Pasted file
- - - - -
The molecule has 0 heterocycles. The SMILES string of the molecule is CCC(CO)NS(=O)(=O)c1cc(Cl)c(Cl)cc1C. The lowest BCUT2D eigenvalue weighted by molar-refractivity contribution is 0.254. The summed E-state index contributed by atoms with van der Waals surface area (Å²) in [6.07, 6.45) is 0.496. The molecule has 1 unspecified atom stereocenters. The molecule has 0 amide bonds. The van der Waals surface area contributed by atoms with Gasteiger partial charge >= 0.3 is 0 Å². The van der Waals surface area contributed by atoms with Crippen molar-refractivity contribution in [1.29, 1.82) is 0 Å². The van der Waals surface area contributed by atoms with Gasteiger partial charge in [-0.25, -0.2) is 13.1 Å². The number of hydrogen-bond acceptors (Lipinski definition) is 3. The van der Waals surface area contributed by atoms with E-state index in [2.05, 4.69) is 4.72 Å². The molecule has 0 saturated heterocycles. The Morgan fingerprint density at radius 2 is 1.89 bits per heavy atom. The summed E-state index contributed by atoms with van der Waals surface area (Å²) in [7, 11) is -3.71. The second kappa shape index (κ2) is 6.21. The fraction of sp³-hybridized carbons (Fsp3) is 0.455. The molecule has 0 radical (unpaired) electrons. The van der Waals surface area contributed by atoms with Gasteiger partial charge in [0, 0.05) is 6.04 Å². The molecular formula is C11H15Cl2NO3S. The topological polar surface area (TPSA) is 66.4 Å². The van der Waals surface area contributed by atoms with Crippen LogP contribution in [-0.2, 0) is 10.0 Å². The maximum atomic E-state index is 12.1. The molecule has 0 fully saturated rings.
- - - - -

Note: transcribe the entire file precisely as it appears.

The molecule has 0 heterocycles. The SMILES string of the molecule is CCC(CO)NS(=O)(=O)c1cc(Cl)c(Cl)cc1C. The lowest BCUT2D eigenvalue weighted by molar-refractivity contribution is 0.254. The summed E-state index contributed by atoms with van der Waals surface area (Å²) in [6.07, 6.45) is 0.496. The molecule has 1 unspecified atom stereocenters. The molecule has 0 amide bonds. The van der Waals surface area contributed by atoms with Gasteiger partial charge >= 0.3 is 0 Å². The van der Waals surface area contributed by atoms with Crippen molar-refractivity contribution in [1.29, 1.82) is 0 Å². The van der Waals surface area contributed by atoms with Gasteiger partial charge in [-0.25, -0.2) is 13.1 Å². The number of hydrogen-bond acceptors (Lipinski definition) is 3. The van der Waals surface area contributed by atoms with E-state index in [2.05, 4.69) is 4.72 Å². The molecule has 0 saturated heterocycles. The Morgan fingerprint density at radius 2 is 1.89 bits per heavy atom. The summed E-state index contributed by atoms with van der Waals surface area (Å²) in [7, 11) is -3.71. The second kappa shape index (κ2) is 6.21. The fraction of sp³-hybridized carbons (Fsp3) is 0.455. The molecule has 0 radical (unpaired) electrons. The van der Waals surface area contributed by atoms with Gasteiger partial charge in [0, 0.05) is 6.04 Å². The molecular formula is C11H15Cl2NO3S. The topological polar surface area (TPSA) is 66.4 Å². The van der Waals surface area contributed by atoms with Crippen LogP contribution in [-0.2, 0) is 10.0 Å². The maximum atomic E-state index is 12.1. The molecule has 0 fully saturated rings.